The jobless rate rose to a seasonally adjusted 6.4 per cent from 6 per cent in June, its highest point since August 2002.
The economy lost 300 jobs in July: While 14,500 full-time positions were added, 14,800 part-time jobs disappeared.
The participation rate edged 0.1 per cent higher to 64.8 per cent, which does not explain the jump in the headline unemployment rate.
The Australian dollar plunged more than half a cent from around 93.55 US cents down to 92.96 US cents.
It is the first time since 2007 than Australia’s unemployment rate has been higher than the US, which sits at 6.2 per cent.
“There’s no question, this tells us the labour market is weak,” HSBC chief economist Paul Bloxham said.
It was worth keeping in mind though that the Reserve Bank of Australia had been expecting the unemployment rate to continue to rise, Mr Bloxham said.
“We don’t see this as the beginning of a sharp deterioration; we think this is just a continuation of the previous upward trend in the unemployment rate,” he said.
The surprise uptick in unemployment is unlikely to move the RBA to cut interest rates again, Mr Bloxham said.
On Tuesday, the central bank left the official cash rate on hold and continued to cite the likelihood of a period of stability in interest rates.
“We don’t think it’s going to be enough to see the RBA deliver further interest rate cuts. We think they’re somewhat constrained by the housing market continuing to boom,” Mr Bloxham said.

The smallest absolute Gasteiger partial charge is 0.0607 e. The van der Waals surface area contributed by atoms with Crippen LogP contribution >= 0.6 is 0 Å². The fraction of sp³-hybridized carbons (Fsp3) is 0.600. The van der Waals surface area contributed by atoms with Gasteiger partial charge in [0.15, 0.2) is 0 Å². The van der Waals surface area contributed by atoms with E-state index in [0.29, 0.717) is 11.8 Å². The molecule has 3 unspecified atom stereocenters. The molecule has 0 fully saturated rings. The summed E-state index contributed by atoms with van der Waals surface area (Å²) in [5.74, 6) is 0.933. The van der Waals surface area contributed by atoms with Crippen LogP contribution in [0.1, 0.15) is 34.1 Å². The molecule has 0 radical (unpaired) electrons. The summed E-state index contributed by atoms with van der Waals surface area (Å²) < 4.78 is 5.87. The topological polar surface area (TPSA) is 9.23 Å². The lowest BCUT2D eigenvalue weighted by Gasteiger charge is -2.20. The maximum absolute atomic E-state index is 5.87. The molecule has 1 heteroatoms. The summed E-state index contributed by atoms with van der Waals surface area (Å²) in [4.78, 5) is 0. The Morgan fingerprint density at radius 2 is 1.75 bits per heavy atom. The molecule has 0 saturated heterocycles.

Changes in sample and measurements
A sample rotation used by the Australian Bureau of Statistics seems to have had an impact on the unemployment rate.
“The incoming rotation group for July 2014 had a lower proportion of employed persons and a higher proportion of unemployed persons compared to the sample it replaced,” the ABS said.
A third of the change in the unemployment rate could be attributed to that change, the bureau said.
It is very difficult to get a clear reading of employment given the change in methodology of measuring those seeking work, an ANZ senior economist, Justin Fabo said.
“Most other labour market indicators are improving, at least slowly, so the jump in the unemployment does look odd in that regard. We’ll need the August report to confirm that view,” Mr Fabo said.
The ABS said in the release that there is no evidence that the changes in methodology impacted estimates for unemployment.
Queensland suffered the biggest loss of jobs in July, with unemployment in the northeastern state jumping from 6.2 per cent to 6.8 per cent. New South Wales unemployment rose from 5.7 per cent to 5.9 per cent.
Victorian unemployment lifted 0.4 percentage points to 7 per cent, Tasmania jumped from 7.3 per cent to 7.6 per cent and Western Australia’s jobless rate inched higher to 5.2 per cent.
South Australia recorded the only improvement, however unemployment still remains high, falling from 7.3 per cent to 7.2 per cent.